For more than two centuries, growth and prosperity in Western Civilization has been dependent upon constant technological innovation. We take it for granted that there will always be faster, better, cheaper ways to make and do things.
One of the greatest technological innovations in living memory is the semiconductor, which famously doubles in capacity (or, alternatively, becomes half as expensive) every 18 months. This trend, calls Moore's Law, underlies countless innovations in our lives. That iPod that holds twice as many songs as the last model? Moore's Law. That PC that's half the size of the older one? Moore's Law.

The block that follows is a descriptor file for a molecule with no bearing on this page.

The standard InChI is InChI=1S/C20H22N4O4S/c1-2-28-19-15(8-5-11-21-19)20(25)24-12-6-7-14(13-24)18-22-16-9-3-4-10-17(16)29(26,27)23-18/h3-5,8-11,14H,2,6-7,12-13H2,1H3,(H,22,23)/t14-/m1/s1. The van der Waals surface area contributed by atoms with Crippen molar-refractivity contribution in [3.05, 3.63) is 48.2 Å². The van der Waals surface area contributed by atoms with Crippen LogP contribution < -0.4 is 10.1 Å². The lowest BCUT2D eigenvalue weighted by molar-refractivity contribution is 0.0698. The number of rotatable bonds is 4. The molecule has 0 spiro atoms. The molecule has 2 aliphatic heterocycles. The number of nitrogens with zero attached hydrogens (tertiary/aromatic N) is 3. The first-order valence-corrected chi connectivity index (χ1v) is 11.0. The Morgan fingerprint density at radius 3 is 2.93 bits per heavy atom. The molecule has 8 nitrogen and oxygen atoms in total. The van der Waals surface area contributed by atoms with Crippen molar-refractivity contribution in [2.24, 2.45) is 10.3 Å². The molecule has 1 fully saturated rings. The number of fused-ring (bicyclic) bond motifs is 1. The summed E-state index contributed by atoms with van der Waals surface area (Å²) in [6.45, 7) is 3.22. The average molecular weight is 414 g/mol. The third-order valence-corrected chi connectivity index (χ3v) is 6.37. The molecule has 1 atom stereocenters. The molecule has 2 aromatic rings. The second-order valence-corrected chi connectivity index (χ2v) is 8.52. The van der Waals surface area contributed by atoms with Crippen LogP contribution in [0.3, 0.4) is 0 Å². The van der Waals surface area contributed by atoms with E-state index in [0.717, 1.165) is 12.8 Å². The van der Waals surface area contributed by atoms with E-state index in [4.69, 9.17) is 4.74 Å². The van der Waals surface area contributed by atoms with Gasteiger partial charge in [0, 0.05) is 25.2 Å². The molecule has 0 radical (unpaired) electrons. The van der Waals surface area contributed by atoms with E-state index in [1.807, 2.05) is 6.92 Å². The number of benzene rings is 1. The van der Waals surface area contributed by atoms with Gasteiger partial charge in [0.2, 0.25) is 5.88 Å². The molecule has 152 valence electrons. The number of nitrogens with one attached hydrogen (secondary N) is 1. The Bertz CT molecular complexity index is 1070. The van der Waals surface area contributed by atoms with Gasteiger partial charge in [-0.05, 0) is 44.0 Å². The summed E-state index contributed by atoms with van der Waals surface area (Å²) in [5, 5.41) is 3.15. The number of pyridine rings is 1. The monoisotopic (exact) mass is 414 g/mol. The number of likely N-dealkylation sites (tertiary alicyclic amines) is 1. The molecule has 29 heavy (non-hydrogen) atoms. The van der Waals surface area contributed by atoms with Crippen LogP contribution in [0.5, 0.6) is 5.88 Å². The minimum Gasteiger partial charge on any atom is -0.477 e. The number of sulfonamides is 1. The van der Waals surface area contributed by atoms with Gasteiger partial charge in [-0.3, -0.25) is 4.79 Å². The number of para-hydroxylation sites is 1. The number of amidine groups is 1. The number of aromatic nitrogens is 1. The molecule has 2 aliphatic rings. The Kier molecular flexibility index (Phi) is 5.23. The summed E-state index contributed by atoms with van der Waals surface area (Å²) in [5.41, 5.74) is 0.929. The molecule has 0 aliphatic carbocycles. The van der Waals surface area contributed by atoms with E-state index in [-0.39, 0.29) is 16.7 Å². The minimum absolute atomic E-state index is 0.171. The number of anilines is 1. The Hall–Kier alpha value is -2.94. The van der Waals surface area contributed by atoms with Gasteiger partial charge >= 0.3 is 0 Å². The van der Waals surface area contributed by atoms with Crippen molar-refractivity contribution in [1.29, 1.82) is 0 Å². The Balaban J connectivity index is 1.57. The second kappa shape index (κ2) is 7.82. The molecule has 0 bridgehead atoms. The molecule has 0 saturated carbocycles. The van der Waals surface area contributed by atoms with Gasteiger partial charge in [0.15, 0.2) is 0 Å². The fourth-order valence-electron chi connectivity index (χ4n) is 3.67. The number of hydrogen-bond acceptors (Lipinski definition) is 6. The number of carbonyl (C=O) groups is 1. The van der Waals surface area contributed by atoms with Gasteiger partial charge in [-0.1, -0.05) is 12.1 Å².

Butwhat if Moore's Law had a limit? The CEO of SanDisk thinks we're about to hit that wall because - get this - semiconductors are shrinking to the point where they would need smaller electrons to get any smaller. And science has yet to figure out how to shrink electrons.